• Mark Wagner says:

    Review by Mark Wagner for Etón American Red Cross ARCFR160R Microlink Self-Powered AM/FM/NOAA Weather Radio with Flashlight, Solar Power and Cell Phone Charger (Red)
    Rating:
    This radio is an excellent radio for the price. No, it is not a top-end emergency radio, but it should work rather well for anyone looking for a basic AM/FM/Weather radio with both a solar and hand-crank charging option. I purchased mine about a year ago and used it only occasionally for the first few months. Then I placed it on a shelf with limited light and there it sat for about six to eight months. About six weeks ago I dusted it off and it actually worked for about an hour or so with no hand-crank charging. Later that day I sat it in the front window where it would get plenty of direct sun light. A couple days later I picked it up from the window and have been using it a few hours each day since; some of those days it was used for more than six hours in the basement. I have not needed to crank it at all, but did crank charge it for about one minute total just while playing with it – for the record. Since then, I have been keeping it on the shelf out in the open where it is exposed to normal room daylight, no direct sunlight. The charging light does not light up in this setting, and I would not expect it to. I have occasionally taken it out on the front porch to sit a listen where there is direct sunlight, but only for about an hour or so each week. I really like the idea of not having to buy batteries, and the convenience of knowing I always have a charged radio.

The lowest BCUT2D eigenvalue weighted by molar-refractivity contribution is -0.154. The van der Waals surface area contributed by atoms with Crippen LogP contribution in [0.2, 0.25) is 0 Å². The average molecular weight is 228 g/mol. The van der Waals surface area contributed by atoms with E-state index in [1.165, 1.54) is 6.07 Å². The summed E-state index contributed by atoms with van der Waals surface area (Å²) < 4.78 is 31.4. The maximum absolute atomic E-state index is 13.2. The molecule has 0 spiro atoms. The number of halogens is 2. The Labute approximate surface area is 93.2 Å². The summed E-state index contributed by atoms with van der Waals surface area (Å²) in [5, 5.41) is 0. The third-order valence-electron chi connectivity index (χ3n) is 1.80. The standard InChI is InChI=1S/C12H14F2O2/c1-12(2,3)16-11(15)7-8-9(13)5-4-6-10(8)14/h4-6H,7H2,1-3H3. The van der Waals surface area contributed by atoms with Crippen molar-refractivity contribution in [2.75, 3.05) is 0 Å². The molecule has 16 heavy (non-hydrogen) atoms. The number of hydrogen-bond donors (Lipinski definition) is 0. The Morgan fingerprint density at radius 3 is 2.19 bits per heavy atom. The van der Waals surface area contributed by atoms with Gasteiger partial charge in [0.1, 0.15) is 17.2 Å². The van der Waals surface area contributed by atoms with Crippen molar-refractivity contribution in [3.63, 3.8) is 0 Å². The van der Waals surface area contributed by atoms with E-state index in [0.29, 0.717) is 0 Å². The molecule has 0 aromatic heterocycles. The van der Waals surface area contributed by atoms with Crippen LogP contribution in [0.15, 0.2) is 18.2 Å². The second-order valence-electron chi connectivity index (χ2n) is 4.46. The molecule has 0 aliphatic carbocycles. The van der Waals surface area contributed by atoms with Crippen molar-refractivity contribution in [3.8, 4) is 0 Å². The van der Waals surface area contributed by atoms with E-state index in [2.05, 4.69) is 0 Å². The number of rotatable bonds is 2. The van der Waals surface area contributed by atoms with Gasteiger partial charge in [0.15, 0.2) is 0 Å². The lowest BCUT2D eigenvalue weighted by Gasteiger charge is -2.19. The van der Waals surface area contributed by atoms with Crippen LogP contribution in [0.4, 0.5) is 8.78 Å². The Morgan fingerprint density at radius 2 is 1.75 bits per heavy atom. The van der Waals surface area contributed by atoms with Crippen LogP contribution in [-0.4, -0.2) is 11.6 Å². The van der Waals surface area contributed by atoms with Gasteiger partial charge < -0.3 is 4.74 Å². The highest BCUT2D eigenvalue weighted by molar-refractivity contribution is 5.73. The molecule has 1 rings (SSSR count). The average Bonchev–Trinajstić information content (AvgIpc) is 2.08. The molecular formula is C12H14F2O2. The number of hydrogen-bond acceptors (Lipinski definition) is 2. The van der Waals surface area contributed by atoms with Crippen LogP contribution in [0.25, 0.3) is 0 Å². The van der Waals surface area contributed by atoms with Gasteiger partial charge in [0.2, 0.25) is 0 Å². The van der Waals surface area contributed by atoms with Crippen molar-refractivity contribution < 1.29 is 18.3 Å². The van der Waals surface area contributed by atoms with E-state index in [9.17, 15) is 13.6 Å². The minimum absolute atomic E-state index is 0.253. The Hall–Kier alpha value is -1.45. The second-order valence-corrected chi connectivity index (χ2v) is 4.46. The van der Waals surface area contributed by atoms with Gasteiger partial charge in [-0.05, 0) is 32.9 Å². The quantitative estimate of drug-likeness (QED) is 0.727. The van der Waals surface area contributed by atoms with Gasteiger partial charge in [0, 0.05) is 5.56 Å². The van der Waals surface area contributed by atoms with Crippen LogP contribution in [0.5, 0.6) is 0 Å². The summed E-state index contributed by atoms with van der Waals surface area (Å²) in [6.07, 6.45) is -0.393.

The flashlight is minimal, but I would not expect more from an LED light source. I have my 6-D-Cell Mag light if I need a powerful (luxury) light source.

    Tuning the radio is a bit sensitive and can be difficult to fine tune. I would consider this to be a SIGNIFICANT problem for an elderly person or anyone without the use of fine motor skills in their hands; but for me it is a minor hassle I am willing and able to deal with. I have considered getting the Eaton FR600 for its digital tuner. The reviews for that model suggest the battery life is pretty bad, so I have decided to wait for an improved model. For now, my FR160 is just fine. I would consider giving this 5-stars if the fine-tuning was much easier.